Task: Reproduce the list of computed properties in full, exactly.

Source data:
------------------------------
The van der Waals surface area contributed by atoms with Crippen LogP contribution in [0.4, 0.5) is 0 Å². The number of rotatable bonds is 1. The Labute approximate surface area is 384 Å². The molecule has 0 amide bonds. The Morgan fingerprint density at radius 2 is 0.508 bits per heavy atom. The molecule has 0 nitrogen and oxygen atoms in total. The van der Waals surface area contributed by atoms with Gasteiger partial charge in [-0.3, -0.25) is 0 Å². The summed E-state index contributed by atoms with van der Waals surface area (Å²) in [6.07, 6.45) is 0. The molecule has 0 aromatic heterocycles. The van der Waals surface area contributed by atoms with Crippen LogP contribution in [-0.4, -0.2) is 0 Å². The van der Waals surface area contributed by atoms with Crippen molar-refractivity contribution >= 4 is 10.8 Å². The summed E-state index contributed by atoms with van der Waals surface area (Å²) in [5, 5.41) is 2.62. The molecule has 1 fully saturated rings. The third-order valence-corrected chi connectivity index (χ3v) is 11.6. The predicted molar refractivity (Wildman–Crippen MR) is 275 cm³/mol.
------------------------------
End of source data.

The van der Waals surface area contributed by atoms with Crippen LogP contribution in [0.4, 0.5) is 0 Å². The number of rotatable bonds is 1. The Labute approximate surface area is 384 Å². The molecule has 0 amide bonds. The Morgan fingerprint density at radius 2 is 0.508 bits per heavy atom. The molecule has 0 nitrogen and oxygen atoms in total. The van der Waals surface area contributed by atoms with Gasteiger partial charge in [-0.3, -0.25) is 0 Å². The summed E-state index contributed by atoms with van der Waals surface area (Å²) in [6.07, 6.45) is 0. The molecule has 0 aromatic heterocycles. The van der Waals surface area contributed by atoms with Crippen LogP contribution in [-0.4, -0.2) is 0 Å². The van der Waals surface area contributed by atoms with Crippen molar-refractivity contribution >= 4 is 10.8 Å². The summed E-state index contributed by atoms with van der Waals surface area (Å²) in [5, 5.41) is 2.62. The molecule has 1 fully saturated rings. The third-order valence-corrected chi connectivity index (χ3v) is 11.6. The predicted molar refractivity (Wildman–Crippen MR) is 275 cm³/mol.